1) Distributions where PC was the driving force behind the distribution taking place:
PCTG has not been the driving force behind a bed net distribution since the 2010 distribution in Upper River Region. The distributions went well to the best of my knowledge, but there were leftover bed nets and reports were not filed, and everyone that worked out the project COSed without finishing it. I think that PCVs also stole some of the nets. The project ended on a bad note because no one thought about what would happen after they COSed. I think that everyone learned a lot about distributions after that one.
The govt handed out roughly 750,000 bed nets last year. PCVs are better used with surveys and making sure that the distributions run smoothly.
2) Distributions that PC helped with:
PCVs around the Gambia usually help their Community Health Nurses (CHNs) and other health extension staff with bed net distributions. This also includes the any work prior to the distribution itself.
1) Health IST
At the IST, there was a one-hour general introduction to the Stomp initiative and how PCVs can get involved. I made a PowerPoint introducing the initiative. (Katim and I were at Boot Camp during the Environment IST so we missed our chance.)
2) Education PST
Introduction to the Stomp initiative and the importance of all PCVs, regardless of their sector, getting involved in malaria prevention and control.
3) Health and Environment PST (in collaboration with PC Senegal)
Introduction to the Stomp initiative, etc. I was not there for the presentation and I have not really spoken to Alex, but Senegal should have a good description of how things went.
PCV Participation in malaria at Post
PCTG currently has about 79 PCVs, and at this time I’d say roughly half are actively involved in malaria work. Examples of work include: neem cream demonstrations, malaria murals, working with community health nurses and other health extension staff, one PCV works on the radio, and many PCVs do community sensitization.
There has been a big push lately for PCVs to do malaria, along with food security. The health sector project framework pretty much consists of malaria and reproductive health, so malaria will now take center stage.
In general, collecting best practices, especially photos, has not been one of PCTG’s strong suits. I’ll email you some great photos that we have. (I am also going to get them up onto the website in the next couple of days.)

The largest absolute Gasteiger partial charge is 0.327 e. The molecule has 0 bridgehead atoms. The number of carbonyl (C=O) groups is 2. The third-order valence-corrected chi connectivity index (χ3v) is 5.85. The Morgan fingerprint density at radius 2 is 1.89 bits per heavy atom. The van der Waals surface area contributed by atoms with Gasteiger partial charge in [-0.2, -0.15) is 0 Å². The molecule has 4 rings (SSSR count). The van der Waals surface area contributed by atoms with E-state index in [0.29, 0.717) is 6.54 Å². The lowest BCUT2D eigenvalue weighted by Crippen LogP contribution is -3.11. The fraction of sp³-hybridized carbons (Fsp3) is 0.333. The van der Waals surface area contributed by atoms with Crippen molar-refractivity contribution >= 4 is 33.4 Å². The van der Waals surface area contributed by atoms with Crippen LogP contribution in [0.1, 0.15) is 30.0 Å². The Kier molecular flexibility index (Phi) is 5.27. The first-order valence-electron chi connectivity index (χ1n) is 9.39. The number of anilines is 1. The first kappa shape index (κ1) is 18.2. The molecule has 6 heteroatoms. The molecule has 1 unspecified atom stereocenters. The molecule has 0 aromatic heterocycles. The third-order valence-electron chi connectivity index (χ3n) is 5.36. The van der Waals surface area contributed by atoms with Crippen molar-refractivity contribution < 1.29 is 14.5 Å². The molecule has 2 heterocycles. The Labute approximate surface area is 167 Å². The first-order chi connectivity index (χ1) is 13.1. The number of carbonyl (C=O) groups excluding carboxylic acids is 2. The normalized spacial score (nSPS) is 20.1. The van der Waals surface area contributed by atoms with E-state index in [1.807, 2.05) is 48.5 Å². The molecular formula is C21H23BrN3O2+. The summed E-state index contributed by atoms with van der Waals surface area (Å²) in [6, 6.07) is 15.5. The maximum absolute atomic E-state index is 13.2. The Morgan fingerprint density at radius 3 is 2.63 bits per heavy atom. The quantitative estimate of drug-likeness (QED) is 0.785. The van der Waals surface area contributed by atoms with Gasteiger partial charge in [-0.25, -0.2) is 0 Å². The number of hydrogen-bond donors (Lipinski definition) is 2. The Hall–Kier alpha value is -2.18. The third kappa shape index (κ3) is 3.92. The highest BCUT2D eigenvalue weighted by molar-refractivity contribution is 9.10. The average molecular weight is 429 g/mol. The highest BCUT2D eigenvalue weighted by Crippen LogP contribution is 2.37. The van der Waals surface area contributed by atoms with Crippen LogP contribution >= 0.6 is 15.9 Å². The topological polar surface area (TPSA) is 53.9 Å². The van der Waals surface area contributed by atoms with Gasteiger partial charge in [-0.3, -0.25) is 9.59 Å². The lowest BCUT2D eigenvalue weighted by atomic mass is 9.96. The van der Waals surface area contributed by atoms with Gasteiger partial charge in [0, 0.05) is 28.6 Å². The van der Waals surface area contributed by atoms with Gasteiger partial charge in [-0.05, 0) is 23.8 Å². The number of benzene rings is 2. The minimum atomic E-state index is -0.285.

Growth of Post “malaria armies”
In the past few months the malaria team has added Alex. She will potentially represent her region, URR, and also serve as the coordinator of the team. She will still live in her village and continue to do her primary projects.
The team is also expected to grow in the next month or so. Alex is doing a great job of talking with people and ‘recruiting’ them to join the team. In the next few months I would guess that every region will have a representative.
Bright Spot Anecdotal Stories
We have a lot of PCVs that work really hard in The Gambia, but when I think of a really really hard worker, Stephanie Starch comes to mind. She extremely involved with her community and has done a lot of work. She lives in Jamally Ganyado, which is a Fula village in Central River Region with about 20 compounds. She also works with the other communities in her Jamally district. She has made neem cream. She taught a lesson about money management and included a section explaining neem cream as an income generation. With the help of a nearby PCV, Steph painted a mural of how to make neem cream. She came to me to talk about a project that she had in mind and it turned out that she basically wanted to start a Care Group. In two weeks she got her Care Group up and running. She also is doing an awesome job of collecting best practices and then sharing that information with other PCVs. (I’ll attach some photos of Steph’s work.)
Shawn Reed is also doing an awesome job in her community. She lives in Batti Njole, CRR, in a small Wolof community. She has a great women’s group, and she works with the women on a lot of health issues, including malaria. Steph and Shawn together painted a health mural in Shawn’s village.
PCTG has only worked with NMCP. We do not have any of the ‘big guns,’ but there are some other groups around that we need to visit.
Working with NMCP has been very interesting. They are the experts, and honestly sometimes it is a bit of a challenge to work with them. New ideas or projects have to be presented in a way that someone will not feel as if their toes were stepped on. That is the impression that I get. It’s all a hierarchy, PCTG has to be really careful about how they talk about new ideas. Katim and I gave them an overview of Boot Camp I, as per their request, and we literally showed them and told them what we learned. One of the higher-ups got made about the coupons. He said that The Gambia uses them. Long story short, he talked a lot, and we smiled as I thought about the fact that I have never really seen the coupons, and even if they do exist, some people have all of the bed nets and some people have none. It’s safe to say that everyone has learned a lot working with NMCP.
I drafted a project plan and framework for PCTG’s initiative. The ‘task force’ and staff are meeting in the coming week to discuss and begin to finalize plans. Alex is first coming up with a better name for the group, and networking with PCVs to create a malaria team. Gabriel is going to continue working with NMCP.
Our goal is push the neem cream stencils and have PCVs do neem cream demos with the painting of the murals. We are also beginning to collect best practices. I also think that featuring PCVs on the Gambia page of the site will get people excited. I have already told people that if they do something that I will put it online. Who doesn’t get excited about that???
There are also talks in the future to develop a baseline survey, and implement the survey first in one region.